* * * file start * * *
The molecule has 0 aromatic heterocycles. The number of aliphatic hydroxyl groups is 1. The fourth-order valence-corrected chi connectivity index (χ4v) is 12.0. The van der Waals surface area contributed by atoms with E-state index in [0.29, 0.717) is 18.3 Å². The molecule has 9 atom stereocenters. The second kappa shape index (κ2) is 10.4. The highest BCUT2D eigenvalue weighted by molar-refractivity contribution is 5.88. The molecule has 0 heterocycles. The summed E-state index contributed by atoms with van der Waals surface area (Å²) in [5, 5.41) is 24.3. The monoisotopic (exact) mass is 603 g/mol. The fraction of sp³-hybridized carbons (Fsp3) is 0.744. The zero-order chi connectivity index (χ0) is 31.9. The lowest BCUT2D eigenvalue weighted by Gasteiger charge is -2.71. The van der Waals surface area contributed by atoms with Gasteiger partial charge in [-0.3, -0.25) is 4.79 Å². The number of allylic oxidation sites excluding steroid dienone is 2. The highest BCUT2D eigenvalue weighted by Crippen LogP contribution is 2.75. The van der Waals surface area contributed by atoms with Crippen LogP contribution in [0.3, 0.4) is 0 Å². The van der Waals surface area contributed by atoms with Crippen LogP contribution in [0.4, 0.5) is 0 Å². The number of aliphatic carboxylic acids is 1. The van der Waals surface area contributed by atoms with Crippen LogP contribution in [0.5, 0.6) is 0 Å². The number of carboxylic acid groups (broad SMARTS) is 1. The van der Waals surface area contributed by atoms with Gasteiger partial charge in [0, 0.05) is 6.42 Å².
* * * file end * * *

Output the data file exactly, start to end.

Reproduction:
The molecule has 0 aromatic heterocycles. The number of aliphatic hydroxyl groups is 1. The fourth-order valence-corrected chi connectivity index (χ4v) is 12.0. The van der Waals surface area contributed by atoms with E-state index in [0.29, 0.717) is 18.3 Å². The molecule has 9 atom stereocenters. The second kappa shape index (κ2) is 10.4. The highest BCUT2D eigenvalue weighted by molar-refractivity contribution is 5.88. The molecule has 0 heterocycles. The summed E-state index contributed by atoms with van der Waals surface area (Å²) in [5, 5.41) is 24.3. The monoisotopic (exact) mass is 603 g/mol. The fraction of sp³-hybridized carbons (Fsp3) is 0.744. The zero-order chi connectivity index (χ0) is 31.9. The lowest BCUT2D eigenvalue weighted by Gasteiger charge is -2.71. The van der Waals surface area contributed by atoms with Gasteiger partial charge in [-0.3, -0.25) is 4.79 Å². The number of allylic oxidation sites excluding steroid dienone is 2. The highest BCUT2D eigenvalue weighted by Crippen LogP contribution is 2.75. The van der Waals surface area contributed by atoms with Crippen LogP contribution in [0.3, 0.4) is 0 Å². The van der Waals surface area contributed by atoms with Crippen LogP contribution in [0.4, 0.5) is 0 Å². The number of aliphatic carboxylic acids is 1. The van der Waals surface area contributed by atoms with Crippen LogP contribution in [0.5, 0.6) is 0 Å². The number of carboxylic acid groups (broad SMARTS) is 1. The van der Waals surface area contributed by atoms with Gasteiger partial charge in [0, 0.05) is 6.42 Å².